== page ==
New Zealand: Economic growth slows in third quarter
December 31, 2010
In the third quarter, GDP rose 1.4% over the same period the previous year, coming in below the revised 1.8% increase (previously reported: +1.9% year-on-year) observed in the second quarter and undershooting market expectations, which had seen GDP maintaining the previous quarter's pace. The slower growth over the second quarter was the result of a deterioration in the external sector. Exports of goods and services posted an anaemic expansion in the third quarter, growing only 0.5% (Q2: +2.4% year-on-year), whereas imports accelerated, growing 11.2% (Q2: +9.1% yoy), which represented the fastest pace since the fourth quarter of 2007. As a result, the net contribution from the external sector to overall growth fell from minus 2.1 percentage points in the second quarter to minus 3.7 percentage points in the third quarter. However, an improvement in domestic demand partially offset the deterioration in the external sector. Gross fixed investment rebounded from a flat reading in the second quarter to a 4.2% expansion in the third, fuelled by strong residential building (Q2: +12.9% yoy, Q3: +7.9% yoy) and a positive contribution from the restocking of inventories. Private consumption grew 2.0% year-on-year in the third quarter, which was a notch below the 2.4% expansion tallied in the second quarter. Finally, government consumption grew 1.9% in the third quarter (Q2: +3.1% yoy). At the sector level, the third quarter reading was driven by a contraction in agriculture (Q2: +0.7% yoy; Q3: -0.2% yoy) and a deterioration in industry (Q2: +1.3% yoy; Q3: +0.2% yoy). Only the services sector improved over the second quarter (Q2: +1.3% yoy; Q3: +1.7% yoy). A quarter-on-quarter comparison confirms the weak expansion suggested by the annual fugues. The economy contracted 0.2% in the third quarter in seasonally adjusted terms, which contrasted the 0.1% increase observed in the previous quarter. Meanwhile, the Reserve Bank of New Zealand expects the economy to expand 1.7% in the fiscal year 2010 (ending March 2011) and 2.7% in fiscal 2011.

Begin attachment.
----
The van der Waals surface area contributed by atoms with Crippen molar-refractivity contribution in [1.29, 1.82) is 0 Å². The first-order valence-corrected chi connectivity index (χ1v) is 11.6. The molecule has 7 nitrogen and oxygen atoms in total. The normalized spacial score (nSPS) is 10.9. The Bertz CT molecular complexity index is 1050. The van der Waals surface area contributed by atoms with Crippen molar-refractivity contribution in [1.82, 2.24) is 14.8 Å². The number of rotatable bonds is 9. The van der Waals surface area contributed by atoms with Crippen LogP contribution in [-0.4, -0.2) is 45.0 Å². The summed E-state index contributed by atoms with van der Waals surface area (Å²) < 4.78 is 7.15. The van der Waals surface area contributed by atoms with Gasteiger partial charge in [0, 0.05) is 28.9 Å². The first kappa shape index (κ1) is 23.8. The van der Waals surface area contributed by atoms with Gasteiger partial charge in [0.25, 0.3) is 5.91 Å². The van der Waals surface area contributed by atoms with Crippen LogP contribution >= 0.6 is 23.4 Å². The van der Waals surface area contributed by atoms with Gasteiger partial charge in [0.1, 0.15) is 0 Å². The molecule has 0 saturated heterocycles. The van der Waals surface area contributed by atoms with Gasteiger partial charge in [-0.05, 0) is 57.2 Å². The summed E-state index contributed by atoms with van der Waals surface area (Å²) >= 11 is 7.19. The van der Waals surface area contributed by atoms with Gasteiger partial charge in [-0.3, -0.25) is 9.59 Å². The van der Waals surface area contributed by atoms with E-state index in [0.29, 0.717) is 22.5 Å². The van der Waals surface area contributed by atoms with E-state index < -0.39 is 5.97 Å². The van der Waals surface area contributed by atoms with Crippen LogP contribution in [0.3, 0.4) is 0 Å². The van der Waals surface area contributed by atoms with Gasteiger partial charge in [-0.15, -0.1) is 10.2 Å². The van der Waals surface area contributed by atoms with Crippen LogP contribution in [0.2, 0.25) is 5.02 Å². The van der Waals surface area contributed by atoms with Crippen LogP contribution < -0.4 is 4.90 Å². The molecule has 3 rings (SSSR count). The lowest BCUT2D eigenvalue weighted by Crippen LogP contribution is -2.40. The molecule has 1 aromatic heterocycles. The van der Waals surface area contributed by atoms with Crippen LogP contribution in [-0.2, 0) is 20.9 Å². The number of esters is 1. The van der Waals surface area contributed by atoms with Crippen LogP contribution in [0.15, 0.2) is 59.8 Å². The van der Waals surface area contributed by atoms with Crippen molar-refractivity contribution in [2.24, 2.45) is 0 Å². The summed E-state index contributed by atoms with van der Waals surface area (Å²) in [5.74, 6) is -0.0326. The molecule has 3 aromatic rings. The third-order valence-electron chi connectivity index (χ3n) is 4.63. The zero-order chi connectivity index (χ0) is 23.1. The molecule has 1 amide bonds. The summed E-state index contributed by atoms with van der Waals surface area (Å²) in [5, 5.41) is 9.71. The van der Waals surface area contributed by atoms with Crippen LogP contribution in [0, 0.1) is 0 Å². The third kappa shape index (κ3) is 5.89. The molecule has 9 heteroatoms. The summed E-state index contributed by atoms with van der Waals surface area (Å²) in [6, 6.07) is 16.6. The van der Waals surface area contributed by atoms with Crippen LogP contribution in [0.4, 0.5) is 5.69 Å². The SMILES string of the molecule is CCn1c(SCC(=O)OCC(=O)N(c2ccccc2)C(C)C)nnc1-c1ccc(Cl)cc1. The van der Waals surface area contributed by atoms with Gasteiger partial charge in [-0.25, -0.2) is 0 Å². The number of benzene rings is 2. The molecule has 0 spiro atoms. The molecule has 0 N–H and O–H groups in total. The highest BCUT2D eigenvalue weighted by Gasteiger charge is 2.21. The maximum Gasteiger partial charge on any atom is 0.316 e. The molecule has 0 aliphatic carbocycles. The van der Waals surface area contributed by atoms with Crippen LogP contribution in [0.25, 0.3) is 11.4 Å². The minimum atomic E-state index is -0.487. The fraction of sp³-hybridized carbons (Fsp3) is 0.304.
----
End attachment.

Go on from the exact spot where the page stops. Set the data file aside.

Author: Ricardo Aceves, Senior Economist